Shenzhen Performing Arts Facility
Shenzhen, situated on the border of Mainland China and Hong Kong, was a quiet town inhabited by fishermen and a modest population of 20,000 inhabitants four decades ago. Today it is a huge metropolis with over 15 million residents. Cities of this size tend to lose their human scale, becoming chaotic and spiritless, thus being difficult to live in. In the dynamic development of such cities as Shenzhen, the advances often ignored the cultural needs of the population within an emerging economic environment. It is especially true in cases like Shenzhen, where the cultural development didn’t follow the rhythm of economic growth. In Shenzhen, the places for communal or cultural exchange were limited to karaoke bars and shopping malls leaving a void in the domain of more sophisticated cultural venues.

The leader of Nanshan District at the time, Mayor Liu and several officials of Shenzhen visited Budapest in 2007 and they were impressed by the architectural and technological standards of the Palace of Arts, thereafter inviting Gábor Zoboki to Shenzhen to review the opportunity to act as an interior design consultant for the developing project of the Nanshan Cultural Centre in Shenzhen. The discussions in Shenzhen led to a more complex commission, allowing the two founders of Zoboki-Demeter and Associates - architect and classical musician Gabor Zoboki, and the Yale and U.C.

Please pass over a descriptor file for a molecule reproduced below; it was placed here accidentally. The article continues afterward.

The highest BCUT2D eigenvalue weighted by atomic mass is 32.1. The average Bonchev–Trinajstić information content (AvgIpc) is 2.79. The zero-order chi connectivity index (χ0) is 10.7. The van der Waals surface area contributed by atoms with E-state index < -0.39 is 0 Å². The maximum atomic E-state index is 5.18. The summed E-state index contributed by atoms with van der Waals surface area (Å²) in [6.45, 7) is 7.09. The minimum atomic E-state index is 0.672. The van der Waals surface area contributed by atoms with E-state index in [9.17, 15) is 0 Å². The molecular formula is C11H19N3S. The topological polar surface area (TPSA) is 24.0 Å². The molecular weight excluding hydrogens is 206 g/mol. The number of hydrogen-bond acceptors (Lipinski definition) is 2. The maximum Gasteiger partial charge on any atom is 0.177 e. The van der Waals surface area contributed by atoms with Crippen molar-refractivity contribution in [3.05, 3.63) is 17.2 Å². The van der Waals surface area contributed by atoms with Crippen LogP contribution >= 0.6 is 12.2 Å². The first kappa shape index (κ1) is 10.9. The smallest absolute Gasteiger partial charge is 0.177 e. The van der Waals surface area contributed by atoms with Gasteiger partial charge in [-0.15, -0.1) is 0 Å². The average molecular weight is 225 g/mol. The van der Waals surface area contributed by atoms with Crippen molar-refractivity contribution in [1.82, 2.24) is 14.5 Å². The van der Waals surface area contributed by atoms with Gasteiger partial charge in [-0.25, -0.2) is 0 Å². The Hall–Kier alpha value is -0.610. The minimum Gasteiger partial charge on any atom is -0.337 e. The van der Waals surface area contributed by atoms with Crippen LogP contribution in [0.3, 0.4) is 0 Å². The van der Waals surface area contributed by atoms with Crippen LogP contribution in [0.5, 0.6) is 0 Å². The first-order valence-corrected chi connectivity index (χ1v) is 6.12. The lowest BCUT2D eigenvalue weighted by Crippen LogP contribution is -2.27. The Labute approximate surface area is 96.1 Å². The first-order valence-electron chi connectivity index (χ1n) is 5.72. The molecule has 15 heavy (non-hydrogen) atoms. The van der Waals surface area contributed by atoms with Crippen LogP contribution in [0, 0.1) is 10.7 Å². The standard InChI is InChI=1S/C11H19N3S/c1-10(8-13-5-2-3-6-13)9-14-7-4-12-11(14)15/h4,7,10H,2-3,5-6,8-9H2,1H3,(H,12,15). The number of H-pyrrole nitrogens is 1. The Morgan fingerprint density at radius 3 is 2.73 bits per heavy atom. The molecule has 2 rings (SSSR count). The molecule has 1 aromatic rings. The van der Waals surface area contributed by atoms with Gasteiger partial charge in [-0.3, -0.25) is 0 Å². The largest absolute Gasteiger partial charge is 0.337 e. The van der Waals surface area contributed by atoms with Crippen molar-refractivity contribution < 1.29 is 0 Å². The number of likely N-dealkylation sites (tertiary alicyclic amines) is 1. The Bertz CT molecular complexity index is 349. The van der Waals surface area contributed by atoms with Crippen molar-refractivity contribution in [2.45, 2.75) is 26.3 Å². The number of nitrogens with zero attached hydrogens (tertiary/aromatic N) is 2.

Berkeley graduate architect Nora Demeter - to become involved in the entire planning process and to act as the general designers of the overall project. The scope of the project soon came to include the design of the performing arts facility, a museum for art and the main square housing the overall complex of buildings. 

Shenzhen, the New York City of China hosts the buildings of some of the leading architects from the Western world. The Shenzhen Stock Exchange designed by OMA, the new airport by Emilio Fuksas, a beautiful office complex by Steven Holl is at the seaside, and the opera house by Zaha Hadid in the neighbouring Guangzhou are just some of the most recent landmarks. Although the competition to enter this market is intense, the Hungarian architects were able to win the respect of their Client with a key attitude: they were very respectful and passionate about the project. 
“Everybody wants to enter the markets of the Arab countries and China, but we weren’t thinking about it as selling a product, and two hours later waving goodbye from the airplane. We usually had 10 hours long daily shifts during our weeks in China, returning frequently and working closely on the plans with our partners, three local architect offices. - says Gabor Zoboki about the working process. 
The complex designed by ZDA is placed on the main square in Nanshan district, and besides the performing arts facility and children’s theatre, ZDA designed the interior and facade of the museum as well as participated in the creation of the swimming pool and sports arena. An open-air theatre and a library complete the ensemble of buildings on the square.